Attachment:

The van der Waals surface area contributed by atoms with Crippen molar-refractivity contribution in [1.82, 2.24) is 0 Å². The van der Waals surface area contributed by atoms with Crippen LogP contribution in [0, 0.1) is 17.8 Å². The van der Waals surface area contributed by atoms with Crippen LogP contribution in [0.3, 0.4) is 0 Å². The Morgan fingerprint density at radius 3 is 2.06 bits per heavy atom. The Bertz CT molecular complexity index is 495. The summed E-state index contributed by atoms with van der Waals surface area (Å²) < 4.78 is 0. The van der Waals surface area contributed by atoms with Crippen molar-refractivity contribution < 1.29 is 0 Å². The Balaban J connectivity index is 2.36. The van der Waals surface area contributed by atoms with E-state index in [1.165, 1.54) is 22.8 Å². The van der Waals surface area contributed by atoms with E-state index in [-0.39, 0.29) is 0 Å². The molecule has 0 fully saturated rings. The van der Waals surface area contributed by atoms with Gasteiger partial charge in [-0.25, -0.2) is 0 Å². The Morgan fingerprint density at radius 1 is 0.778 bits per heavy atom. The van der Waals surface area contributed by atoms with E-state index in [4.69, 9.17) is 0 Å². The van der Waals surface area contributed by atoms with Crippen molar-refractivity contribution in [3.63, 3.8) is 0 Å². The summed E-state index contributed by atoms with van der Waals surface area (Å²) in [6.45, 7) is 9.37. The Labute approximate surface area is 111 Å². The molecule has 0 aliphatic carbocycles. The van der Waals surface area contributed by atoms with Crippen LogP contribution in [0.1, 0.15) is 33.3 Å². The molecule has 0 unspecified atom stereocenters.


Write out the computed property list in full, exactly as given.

The van der Waals surface area contributed by atoms with Crippen molar-refractivity contribution in [1.82, 2.24) is 0 Å². The van der Waals surface area contributed by atoms with Crippen LogP contribution in [0, 0.1) is 17.8 Å². The van der Waals surface area contributed by atoms with Crippen LogP contribution in [0.3, 0.4) is 0 Å². The Morgan fingerprint density at radius 3 is 2.06 bits per heavy atom. The Bertz CT molecular complexity index is 495. The summed E-state index contributed by atoms with van der Waals surface area (Å²) < 4.78 is 0. The van der Waals surface area contributed by atoms with Crippen molar-refractivity contribution < 1.29 is 0 Å². The Balaban J connectivity index is 2.36. The van der Waals surface area contributed by atoms with E-state index in [1.165, 1.54) is 22.8 Å². The van der Waals surface area contributed by atoms with E-state index in [-0.39, 0.29) is 0 Å². The molecule has 0 fully saturated rings. The van der Waals surface area contributed by atoms with Gasteiger partial charge in [-0.25, -0.2) is 0 Å². The Morgan fingerprint density at radius 1 is 0.778 bits per heavy atom. The van der Waals surface area contributed by atoms with E-state index in [4.69, 9.17) is 0 Å². The van der Waals surface area contributed by atoms with Crippen molar-refractivity contribution in [3.63, 3.8) is 0 Å². The summed E-state index contributed by atoms with van der Waals surface area (Å²) in [6.45, 7) is 9.37. The Labute approximate surface area is 111 Å². The molecule has 0 aliphatic carbocycles. The van der Waals surface area contributed by atoms with Crippen LogP contribution in [0.1, 0.15) is 33.3 Å². The molecule has 0 unspecified atom stereocenters.